I have just returned from a Royal Caribbean cruise and sad to say not much has changed,but my experience might have been worse than the “norm” to be fair.
    Breakfast is limited: fruit, boiled egg, steamed rice in the buffet area; bread, bread products like pancakes or french toast in the dining room. They really need to step up their game with other options like omelettes,bacon, ham, etc. for those of us who do not want bland bread, bread, bread all the time.
    Lunch was downright scary..the only option was the buffet, which the cruise line says to avoid but then they do not offer any options. So your choices are once again plain, steamed rice, fresh fruit, and just the lettuce. Finding anyone who knew anything about what was safe outside the dining room was never achieved and by day 2 I simply gave up and had fruit and rice cakes with peanut butter (from home) every lunch or grabbed and extra boiled egg in the morning (there are fridges in the room to keep them in) to save for lunch.
    Dinner was a little bit better…however TWICE (out of the four evening meals) I was served the gluten version of the meal with only ONE time the waiter figuring it out and saving me. The last night I was out and out glutened with pita bread that was hidden under my chicken (sadly,not something that would have made it “worth” the pain, etc.).

    Snacks:Options in the coffee bar was a single wrapped Udi’s cookie. They had gluten free beer on the list, but none available (and as we all know, you can’t bring your own). I never tried the gf pizza as I only found it late the last day. I was never able to find out if the soft serve was safe or not so even that was not available as a back up.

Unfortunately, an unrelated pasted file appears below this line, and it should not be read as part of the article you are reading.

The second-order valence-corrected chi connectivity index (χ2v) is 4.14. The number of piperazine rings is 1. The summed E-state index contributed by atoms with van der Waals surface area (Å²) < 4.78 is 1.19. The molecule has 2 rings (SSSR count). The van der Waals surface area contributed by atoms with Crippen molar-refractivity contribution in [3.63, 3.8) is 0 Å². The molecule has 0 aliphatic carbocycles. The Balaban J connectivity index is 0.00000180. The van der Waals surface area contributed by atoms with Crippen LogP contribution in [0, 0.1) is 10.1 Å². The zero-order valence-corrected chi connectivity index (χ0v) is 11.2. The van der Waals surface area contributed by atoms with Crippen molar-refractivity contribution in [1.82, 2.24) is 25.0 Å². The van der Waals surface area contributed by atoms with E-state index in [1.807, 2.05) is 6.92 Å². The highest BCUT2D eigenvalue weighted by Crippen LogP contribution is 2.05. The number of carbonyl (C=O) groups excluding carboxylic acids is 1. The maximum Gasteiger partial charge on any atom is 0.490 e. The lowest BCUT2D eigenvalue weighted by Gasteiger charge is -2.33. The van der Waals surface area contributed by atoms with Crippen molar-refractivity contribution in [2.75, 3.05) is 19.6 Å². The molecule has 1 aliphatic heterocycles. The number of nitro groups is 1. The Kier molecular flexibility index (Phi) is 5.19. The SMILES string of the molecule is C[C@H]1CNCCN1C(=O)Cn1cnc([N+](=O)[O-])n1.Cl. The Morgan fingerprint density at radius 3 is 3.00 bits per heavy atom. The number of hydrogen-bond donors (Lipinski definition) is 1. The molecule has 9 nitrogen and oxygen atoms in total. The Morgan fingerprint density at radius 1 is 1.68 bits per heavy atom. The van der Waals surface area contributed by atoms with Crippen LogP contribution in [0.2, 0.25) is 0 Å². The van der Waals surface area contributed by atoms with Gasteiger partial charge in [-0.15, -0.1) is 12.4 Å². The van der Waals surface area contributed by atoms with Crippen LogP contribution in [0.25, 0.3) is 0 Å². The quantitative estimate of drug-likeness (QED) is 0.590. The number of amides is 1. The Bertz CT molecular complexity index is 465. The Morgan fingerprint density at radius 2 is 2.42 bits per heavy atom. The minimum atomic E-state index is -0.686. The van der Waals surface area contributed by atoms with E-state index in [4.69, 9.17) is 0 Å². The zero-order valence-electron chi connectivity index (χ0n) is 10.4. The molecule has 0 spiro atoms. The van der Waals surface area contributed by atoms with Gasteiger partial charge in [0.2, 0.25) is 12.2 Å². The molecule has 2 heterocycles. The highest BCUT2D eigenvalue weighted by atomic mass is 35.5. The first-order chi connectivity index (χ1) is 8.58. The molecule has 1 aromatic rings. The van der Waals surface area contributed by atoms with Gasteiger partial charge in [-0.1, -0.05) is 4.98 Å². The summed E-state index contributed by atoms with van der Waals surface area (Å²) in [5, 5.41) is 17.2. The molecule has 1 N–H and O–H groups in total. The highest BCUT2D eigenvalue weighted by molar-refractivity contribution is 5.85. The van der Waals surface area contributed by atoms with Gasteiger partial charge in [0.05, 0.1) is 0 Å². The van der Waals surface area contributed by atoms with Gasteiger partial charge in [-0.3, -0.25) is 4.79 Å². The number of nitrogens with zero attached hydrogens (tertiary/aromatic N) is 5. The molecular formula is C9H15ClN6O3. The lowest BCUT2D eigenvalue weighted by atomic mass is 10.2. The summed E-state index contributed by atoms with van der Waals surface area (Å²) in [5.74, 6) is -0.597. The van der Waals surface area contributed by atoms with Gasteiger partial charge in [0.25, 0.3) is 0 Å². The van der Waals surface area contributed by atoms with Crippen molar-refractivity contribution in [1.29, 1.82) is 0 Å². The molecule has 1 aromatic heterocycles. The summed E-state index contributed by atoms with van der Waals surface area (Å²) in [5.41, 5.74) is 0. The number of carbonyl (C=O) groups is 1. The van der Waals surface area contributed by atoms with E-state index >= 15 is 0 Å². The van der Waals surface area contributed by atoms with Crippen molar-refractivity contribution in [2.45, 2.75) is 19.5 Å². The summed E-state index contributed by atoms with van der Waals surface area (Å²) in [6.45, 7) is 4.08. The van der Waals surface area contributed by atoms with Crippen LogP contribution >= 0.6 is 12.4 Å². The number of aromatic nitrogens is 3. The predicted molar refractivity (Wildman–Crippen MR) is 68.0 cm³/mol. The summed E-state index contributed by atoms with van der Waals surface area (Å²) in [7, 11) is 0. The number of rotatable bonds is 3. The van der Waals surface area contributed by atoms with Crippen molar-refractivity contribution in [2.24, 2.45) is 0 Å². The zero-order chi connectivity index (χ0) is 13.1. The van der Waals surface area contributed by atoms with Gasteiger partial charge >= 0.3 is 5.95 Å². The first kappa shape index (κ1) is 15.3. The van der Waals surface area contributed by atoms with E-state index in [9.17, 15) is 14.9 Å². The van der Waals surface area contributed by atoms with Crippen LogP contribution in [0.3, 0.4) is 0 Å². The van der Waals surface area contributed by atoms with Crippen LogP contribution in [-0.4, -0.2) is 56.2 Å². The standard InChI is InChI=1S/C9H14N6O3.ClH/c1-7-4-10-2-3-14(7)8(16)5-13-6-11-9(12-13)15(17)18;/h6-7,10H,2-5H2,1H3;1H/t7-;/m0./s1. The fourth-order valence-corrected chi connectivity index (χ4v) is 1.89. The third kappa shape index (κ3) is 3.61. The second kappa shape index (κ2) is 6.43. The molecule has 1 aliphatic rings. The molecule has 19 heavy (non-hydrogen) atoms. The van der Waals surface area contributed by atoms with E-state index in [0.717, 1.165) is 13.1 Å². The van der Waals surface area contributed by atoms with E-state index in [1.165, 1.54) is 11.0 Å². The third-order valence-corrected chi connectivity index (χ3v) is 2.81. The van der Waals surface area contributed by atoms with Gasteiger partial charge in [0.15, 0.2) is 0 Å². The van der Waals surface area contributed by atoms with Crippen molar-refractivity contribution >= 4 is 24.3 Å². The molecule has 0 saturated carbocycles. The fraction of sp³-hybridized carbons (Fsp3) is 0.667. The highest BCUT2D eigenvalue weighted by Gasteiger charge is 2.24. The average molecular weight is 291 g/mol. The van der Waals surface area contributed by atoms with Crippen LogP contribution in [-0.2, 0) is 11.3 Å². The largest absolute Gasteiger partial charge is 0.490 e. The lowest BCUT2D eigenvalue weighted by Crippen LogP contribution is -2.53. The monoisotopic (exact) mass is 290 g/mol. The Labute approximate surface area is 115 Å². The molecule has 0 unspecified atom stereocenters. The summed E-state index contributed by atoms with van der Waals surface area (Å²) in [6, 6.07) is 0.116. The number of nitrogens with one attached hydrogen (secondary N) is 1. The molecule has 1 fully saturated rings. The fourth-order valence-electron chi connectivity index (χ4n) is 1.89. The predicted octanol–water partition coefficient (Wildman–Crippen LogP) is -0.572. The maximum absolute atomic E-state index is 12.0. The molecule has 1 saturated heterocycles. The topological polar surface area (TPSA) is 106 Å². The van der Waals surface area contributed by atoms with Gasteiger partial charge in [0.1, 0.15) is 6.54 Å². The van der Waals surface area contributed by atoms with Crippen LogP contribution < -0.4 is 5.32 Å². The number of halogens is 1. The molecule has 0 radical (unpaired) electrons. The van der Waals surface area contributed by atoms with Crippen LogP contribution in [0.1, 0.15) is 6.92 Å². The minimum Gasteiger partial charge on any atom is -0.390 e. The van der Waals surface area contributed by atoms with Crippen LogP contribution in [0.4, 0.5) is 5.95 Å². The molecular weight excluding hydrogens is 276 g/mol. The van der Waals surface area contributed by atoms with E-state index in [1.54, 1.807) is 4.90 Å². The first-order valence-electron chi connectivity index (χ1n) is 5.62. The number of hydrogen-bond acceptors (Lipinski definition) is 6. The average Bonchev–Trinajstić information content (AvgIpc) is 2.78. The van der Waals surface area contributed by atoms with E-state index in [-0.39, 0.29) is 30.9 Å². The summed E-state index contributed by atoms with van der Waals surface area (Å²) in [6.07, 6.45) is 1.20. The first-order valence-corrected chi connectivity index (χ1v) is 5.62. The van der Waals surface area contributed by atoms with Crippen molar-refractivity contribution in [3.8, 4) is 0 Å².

My advice: be very, very careful even in the dining room. You are only as safe as your servers are aware. Do NOT change your pre-order from the night before.. food is made ahead of time and changes are not really do-able for the staff. The chefs are great that they will fix you another meal, but it won’t be what is on the menu and will be chef’s choice.
    Bring protein options for lunch and pack your snacks. Bring grain options such as granola or Chex if you want any whole grain foods. Bring your own salad dressing.
    Mentally prepare yourself for a boring week of nothing but the same thing over and over and over and over for two meals every day.

    Was the cruise/ship experience itself fun? Of course!
    Did I feel that I able to eat well and safely? Absolutely not.
    Personally, I will never go on RC again, but might try a different cruise line if other people have had luck and I have done lots and lots of research before hand!
    Good luck to everyone thinking about this vacation option.


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A Curious Girl in the Gluten-Free World

I'm a curious girl, wife, teacher, fitness fanatic, gluten-free foodie, high-raw vegan, and Mama Cat living in NYC. I've made the transition from baking and cooking gluten-free to creating raw vegan recipes that are naturally gluten free. My gluten intolerance opened up my diet to a whole new world of nutritious plant-based foods. While I'm not 100% vegan, it's my favorite way to eat, and making and sharing raw foods makes me giddy. Living in the City has its joys and challenges, and I enjoy sharing my experiences with you.